I’m a tea guy, not a coffee guy. I prefer tea’s gentle, sustained lift over the nuclear jolt of coffee, especially when I’m writing. Right now, my companion is a 32-ounce organic black iced tea from It’s a Grind. It tastes like dirt. Or, to be more precise, the earth it grew in. I find it oddly appealing.
I even make my fast-food decisions based on the quality of the tea. Jack in the Box, Del Taco and Carl’s Jr. all serve real brewed iced tea, unlike many of their competitors. I hate the trend toward those newfangled canisters that dole out four – count ’em, four – varieties of instant iced tea at the touch of a button. Luckily, they’re usually broken.
By all accounts, tea is one of the healthiest of drinks, brimming with antioxidants. Now, I don’t know a polyphenol from a catechin, but I am hopeful that my cup of tea will counteract the effects of the fat and grease at the above-mentioned establishments. So far, so good.
I’m not alone here. Domestic tea sales are expected to top $10 billion this year. By comparison, coffee sales will be $40 billion, but the tea sector is growing at a more robust clip.
As I’m sure you’ve surmised, I’m no tea expert. But I wouldn’t mind learning more. So when I run across an ad for the 2009 World Tea Expo in one of our local business publications, I’m intrigued. The event, held May 2–4 at Mandalay Bay, promises “inspiration, continuing education and product innovation.”
What it fails to mention is that it’s open only to the trade and the press. Fortunately, my affiliation with Living Las Vegas works like magic. After scrutinizing my business card and making me fill out a lengthy form (what, no retinal scan?), the friendly but by-the-book PR lady issues me an official press pass. At length, I’m allowed to enter the hallowed halls of tea heaven.
The convention area is brimming with activity. Thirty thousand square feet, thousands of attendees, 228 exhibitors representing 39 countries, many of which I can’t pronounce and couldn’t find on a map. Not a Lipton banner in sight. I grab a tote bag and start making my way down the aisles.
First stop is the Tasseo booth from Indonesia. An exotic woman with the equally exotic name of Tejandra hands me a small cup of Java Jasmine tea. The flavor is potent, almost overpowering. With more than 200 booths to go, I’d better pace myself.
Good luck with that. Every aisle is a gauntlet of samples, impossible to resist, and everyone’s got a story. At the Jafferjee Brothers booth, the man explains that the tea growing season is only six weeks out of the year. The folks at Perfectly Natural Herbs claim to sell “the original green tea.” Aiya offers “Matcha, the mother of all green tea, 800 years old, shade grown, hand picked, only the youngest plants.” Ozone Tea touts the moringa herbal infusion, “from the Elixir tree, native to India, the most nutritious plant on earth.” And, of course, there’s Mundi rooibos tea, “a natural herb red shrub found only on the slopes of the Cedarberg mountain range in the western cape of South Africa,” with purported anticancer, antiaging and cardiovascular health benefits.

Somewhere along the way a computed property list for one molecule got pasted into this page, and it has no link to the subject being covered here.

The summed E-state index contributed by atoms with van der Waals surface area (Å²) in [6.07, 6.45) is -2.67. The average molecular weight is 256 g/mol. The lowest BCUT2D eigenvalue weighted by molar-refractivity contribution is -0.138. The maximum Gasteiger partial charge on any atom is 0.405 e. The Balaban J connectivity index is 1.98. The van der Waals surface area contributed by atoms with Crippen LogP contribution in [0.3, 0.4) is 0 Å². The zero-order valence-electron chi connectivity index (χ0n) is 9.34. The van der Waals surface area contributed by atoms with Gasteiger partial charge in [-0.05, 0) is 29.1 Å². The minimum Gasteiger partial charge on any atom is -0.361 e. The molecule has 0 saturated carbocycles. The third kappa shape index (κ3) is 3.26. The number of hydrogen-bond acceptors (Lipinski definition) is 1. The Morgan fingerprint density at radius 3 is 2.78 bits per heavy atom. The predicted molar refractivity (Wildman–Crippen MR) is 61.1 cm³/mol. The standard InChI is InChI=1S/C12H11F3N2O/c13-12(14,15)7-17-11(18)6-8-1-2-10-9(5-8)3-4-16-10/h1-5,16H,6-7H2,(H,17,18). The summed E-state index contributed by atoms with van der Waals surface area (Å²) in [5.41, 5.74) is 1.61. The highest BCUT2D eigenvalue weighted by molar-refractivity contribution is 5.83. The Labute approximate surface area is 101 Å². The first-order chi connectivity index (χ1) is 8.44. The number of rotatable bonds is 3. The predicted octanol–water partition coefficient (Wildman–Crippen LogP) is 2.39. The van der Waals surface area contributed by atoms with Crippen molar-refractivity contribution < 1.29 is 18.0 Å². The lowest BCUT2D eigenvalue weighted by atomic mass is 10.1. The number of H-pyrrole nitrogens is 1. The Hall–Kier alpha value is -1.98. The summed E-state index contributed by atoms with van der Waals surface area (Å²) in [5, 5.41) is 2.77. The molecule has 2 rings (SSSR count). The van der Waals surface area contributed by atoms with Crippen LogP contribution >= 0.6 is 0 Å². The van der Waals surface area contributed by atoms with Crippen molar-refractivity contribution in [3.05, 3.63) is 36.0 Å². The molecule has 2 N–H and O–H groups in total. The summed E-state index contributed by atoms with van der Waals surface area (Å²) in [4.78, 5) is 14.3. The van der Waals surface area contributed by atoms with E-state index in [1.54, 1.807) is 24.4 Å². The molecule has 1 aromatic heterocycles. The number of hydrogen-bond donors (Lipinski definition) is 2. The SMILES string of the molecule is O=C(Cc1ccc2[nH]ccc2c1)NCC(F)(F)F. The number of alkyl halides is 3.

I have to try them all. Organic teas. Natural teas. Gourmet teas. Fair trade teas. Flavored teas (bitter orange, Madagascar vanilla, caramel, mango, mint, lemon, ginger). Marsala chai. Yerba mate’. English Breakfast. Bubble tea. Hot tea. Iced tea. Tea in cans. Tea in a juice box. Tea up the wazoo. (Wait, that’s a different expo.)
I’m particularly intrigued by the names of the companies. Foojoy. Tea Gschwendner. Blue Dragon. Harney & Sons. Barnes & Watson. Ito En. Octavia Tea. Catalyst Tea. Darjeeling Impex Ltd. Guandong Import and Export Co. The Fu Yuan Tea Manufactory. Each conjures up all manner of bizarre imagery. Or maybe it’s just caffeine delirium.
And it’s not just tea. It’s everything even remotely associated with tea. Like healthful but addicting green tea dark chocolate candy from Torn Ranch Distinctive Foods. And cardamom tea cookies from Botanical Bakery. “We make them in small batches to maintain integrity,” says Sondra Wells, self-professed baker, CEO and janitor of the successful 6-month old company. According to Wells, the secret’s in the European-style butter from Straus Family Creamery in Marshall, Calif. The butter leaves a nice coating in my mouth that stays with me the rest of the day.
There are also tea magazines and tea beauty creams and children’s books about tea (“Emma Lea’s Tea with Daddy”). And tea tours to China, Korea and Japan. And teapots and tea warmers and tea carafes. And tea jewelry. And the International Tea Sippers Society. And hats and aprons and knickknacks from the official-sounding but decidedly funky Tea Bureau. And Cirqua customized water, “because water makes up 98.5% of your beverage.” The only thing missing is a teeth-whitening system for those of us drinking too much tea.
And then I discover a little touch of genius at the Melville Candy Co. booth. A “Tea Spoon” made entirely of honey. They also have ones made of lemon. Just when you think everything that can be invented has been invented …
It’s a lot to, well, absorb. And all the while, events, demonstrations and seminars swirl around the periphery. I take a break to observe a “Modern Teaism” ceremony performed by Master Sen So-Oku before drifting over to the finals of the first-ever Top Tea Cocktail competition. “It has a nice balance, the sweet and bitter combination comes together nicely,” says one judge after tasting a “Ginger Machatini.” I don’t stay to watch them crown a winner.
After four hours, the tremor in my hand and the twitch in my eye mean I’ve had enough. On the way home, I stop by one of my favorite fast-food joints. One double-double with cheese. Hold the iced tea.